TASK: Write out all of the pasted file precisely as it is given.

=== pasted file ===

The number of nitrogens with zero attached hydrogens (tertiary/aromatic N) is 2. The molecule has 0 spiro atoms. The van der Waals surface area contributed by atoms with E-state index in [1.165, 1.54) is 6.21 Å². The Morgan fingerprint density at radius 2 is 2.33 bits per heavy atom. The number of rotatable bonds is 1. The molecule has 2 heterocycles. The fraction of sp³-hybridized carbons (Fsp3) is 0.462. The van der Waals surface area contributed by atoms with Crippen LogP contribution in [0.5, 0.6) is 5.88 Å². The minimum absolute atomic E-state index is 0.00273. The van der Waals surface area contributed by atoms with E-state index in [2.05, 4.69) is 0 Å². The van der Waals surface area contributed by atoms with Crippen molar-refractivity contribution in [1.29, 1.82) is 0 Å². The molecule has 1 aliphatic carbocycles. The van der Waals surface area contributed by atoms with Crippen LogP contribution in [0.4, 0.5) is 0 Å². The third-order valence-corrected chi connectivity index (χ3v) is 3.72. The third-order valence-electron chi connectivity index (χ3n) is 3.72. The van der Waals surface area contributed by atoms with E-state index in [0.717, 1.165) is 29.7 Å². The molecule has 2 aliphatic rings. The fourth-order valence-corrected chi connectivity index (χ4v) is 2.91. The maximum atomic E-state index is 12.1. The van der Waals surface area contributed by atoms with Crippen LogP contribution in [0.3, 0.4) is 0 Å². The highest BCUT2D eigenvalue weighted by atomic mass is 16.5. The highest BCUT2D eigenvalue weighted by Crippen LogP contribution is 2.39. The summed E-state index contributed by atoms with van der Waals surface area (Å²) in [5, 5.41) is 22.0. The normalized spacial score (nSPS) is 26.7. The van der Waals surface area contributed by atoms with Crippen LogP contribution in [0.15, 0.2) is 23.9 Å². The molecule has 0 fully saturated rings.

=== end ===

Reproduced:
The number of nitrogens with zero attached hydrogens (tertiary/aromatic N) is 2. The molecule has 0 spiro atoms. The van der Waals surface area contributed by atoms with E-state index in [1.165, 1.54) is 6.21 Å². The Morgan fingerprint density at radius 2 is 2.33 bits per heavy atom. The number of rotatable bonds is 1. The molecule has 2 heterocycles. The fraction of sp³-hybridized carbons (Fsp3) is 0.462. The van der Waals surface area contributed by atoms with Crippen LogP contribution in [0.5, 0.6) is 5.88 Å². The minimum absolute atomic E-state index is 0.00273. The van der Waals surface area contributed by atoms with E-state index in [2.05, 4.69) is 0 Å². The van der Waals surface area contributed by atoms with Crippen molar-refractivity contribution in [1.29, 1.82) is 0 Å². The molecule has 1 aliphatic carbocycles. The van der Waals surface area contributed by atoms with Crippen LogP contribution in [0.4, 0.5) is 0 Å². The third-order valence-corrected chi connectivity index (χ3v) is 3.72. The third-order valence-electron chi connectivity index (χ3n) is 3.72. The van der Waals surface area contributed by atoms with E-state index in [0.717, 1.165) is 29.7 Å². The molecule has 2 aliphatic rings. The fourth-order valence-corrected chi connectivity index (χ4v) is 2.91. The maximum atomic E-state index is 12.1. The van der Waals surface area contributed by atoms with Crippen LogP contribution in [0.3, 0.4) is 0 Å². The highest BCUT2D eigenvalue weighted by atomic mass is 16.5. The highest BCUT2D eigenvalue weighted by Crippen LogP contribution is 2.39. The summed E-state index contributed by atoms with van der Waals surface area (Å²) in [5, 5.41) is 22.0. The normalized spacial score (nSPS) is 26.7. The van der Waals surface area contributed by atoms with Crippen LogP contribution in [0.15, 0.2) is 23.9 Å². The molecule has 0 fully saturated rings.